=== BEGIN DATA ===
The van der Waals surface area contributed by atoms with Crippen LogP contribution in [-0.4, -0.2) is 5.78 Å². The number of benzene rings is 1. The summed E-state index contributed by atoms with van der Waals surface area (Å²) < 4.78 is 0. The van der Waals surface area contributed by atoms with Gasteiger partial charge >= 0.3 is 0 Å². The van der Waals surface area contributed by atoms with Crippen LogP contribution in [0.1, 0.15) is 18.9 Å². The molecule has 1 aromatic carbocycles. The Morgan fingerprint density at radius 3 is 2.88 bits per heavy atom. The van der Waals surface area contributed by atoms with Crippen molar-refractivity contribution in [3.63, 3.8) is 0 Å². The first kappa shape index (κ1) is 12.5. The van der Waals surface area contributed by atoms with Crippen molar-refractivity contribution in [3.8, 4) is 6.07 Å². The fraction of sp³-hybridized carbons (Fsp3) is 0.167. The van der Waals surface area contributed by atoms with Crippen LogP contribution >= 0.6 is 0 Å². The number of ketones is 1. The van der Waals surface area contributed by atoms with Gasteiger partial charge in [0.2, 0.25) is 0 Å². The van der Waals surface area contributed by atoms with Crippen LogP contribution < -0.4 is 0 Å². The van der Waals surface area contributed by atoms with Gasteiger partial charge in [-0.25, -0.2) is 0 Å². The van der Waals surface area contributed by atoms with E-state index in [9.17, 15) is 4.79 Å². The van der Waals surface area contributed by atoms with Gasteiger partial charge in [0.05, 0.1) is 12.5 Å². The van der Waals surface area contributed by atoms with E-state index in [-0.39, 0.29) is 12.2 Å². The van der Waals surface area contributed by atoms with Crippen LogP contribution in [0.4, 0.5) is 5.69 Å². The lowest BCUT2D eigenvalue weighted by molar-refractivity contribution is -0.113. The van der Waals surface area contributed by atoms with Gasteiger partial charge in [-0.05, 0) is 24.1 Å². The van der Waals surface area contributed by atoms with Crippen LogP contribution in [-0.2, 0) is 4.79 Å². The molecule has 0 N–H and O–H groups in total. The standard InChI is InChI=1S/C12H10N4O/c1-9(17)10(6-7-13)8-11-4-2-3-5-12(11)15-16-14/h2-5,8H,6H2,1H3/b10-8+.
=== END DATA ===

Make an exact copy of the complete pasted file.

The van der Waals surface area contributed by atoms with Crippen LogP contribution in [-0.4, -0.2) is 5.78 Å². The number of benzene rings is 1. The summed E-state index contributed by atoms with van der Waals surface area (Å²) < 4.78 is 0. The van der Waals surface area contributed by atoms with Gasteiger partial charge >= 0.3 is 0 Å². The van der Waals surface area contributed by atoms with Crippen LogP contribution in [0.1, 0.15) is 18.9 Å². The molecule has 1 aromatic carbocycles. The Morgan fingerprint density at radius 3 is 2.88 bits per heavy atom. The van der Waals surface area contributed by atoms with Crippen molar-refractivity contribution in [3.63, 3.8) is 0 Å². The first kappa shape index (κ1) is 12.5. The van der Waals surface area contributed by atoms with Crippen molar-refractivity contribution in [3.8, 4) is 6.07 Å². The fraction of sp³-hybridized carbons (Fsp3) is 0.167. The van der Waals surface area contributed by atoms with Crippen LogP contribution >= 0.6 is 0 Å². The number of ketones is 1. The van der Waals surface area contributed by atoms with Gasteiger partial charge in [0.2, 0.25) is 0 Å². The van der Waals surface area contributed by atoms with Crippen LogP contribution < -0.4 is 0 Å². The van der Waals surface area contributed by atoms with Gasteiger partial charge in [-0.25, -0.2) is 0 Å². The van der Waals surface area contributed by atoms with E-state index in [9.17, 15) is 4.79 Å². The van der Waals surface area contributed by atoms with Gasteiger partial charge in [0.05, 0.1) is 12.5 Å². The van der Waals surface area contributed by atoms with E-state index in [-0.39, 0.29) is 12.2 Å². The van der Waals surface area contributed by atoms with Crippen LogP contribution in [0.4, 0.5) is 5.69 Å². The lowest BCUT2D eigenvalue weighted by molar-refractivity contribution is -0.113. The van der Waals surface area contributed by atoms with Gasteiger partial charge in [-0.05, 0) is 24.1 Å². The van der Waals surface area contributed by atoms with Crippen LogP contribution in [-0.2, 0) is 4.79 Å². The molecule has 0 N–H and O–H groups in total. The standard InChI is InChI=1S/C12H10N4O/c1-9(17)10(6-7-13)8-11-4-2-3-5-12(11)15-16-14/h2-5,8H,6H2,1H3/b10-8+.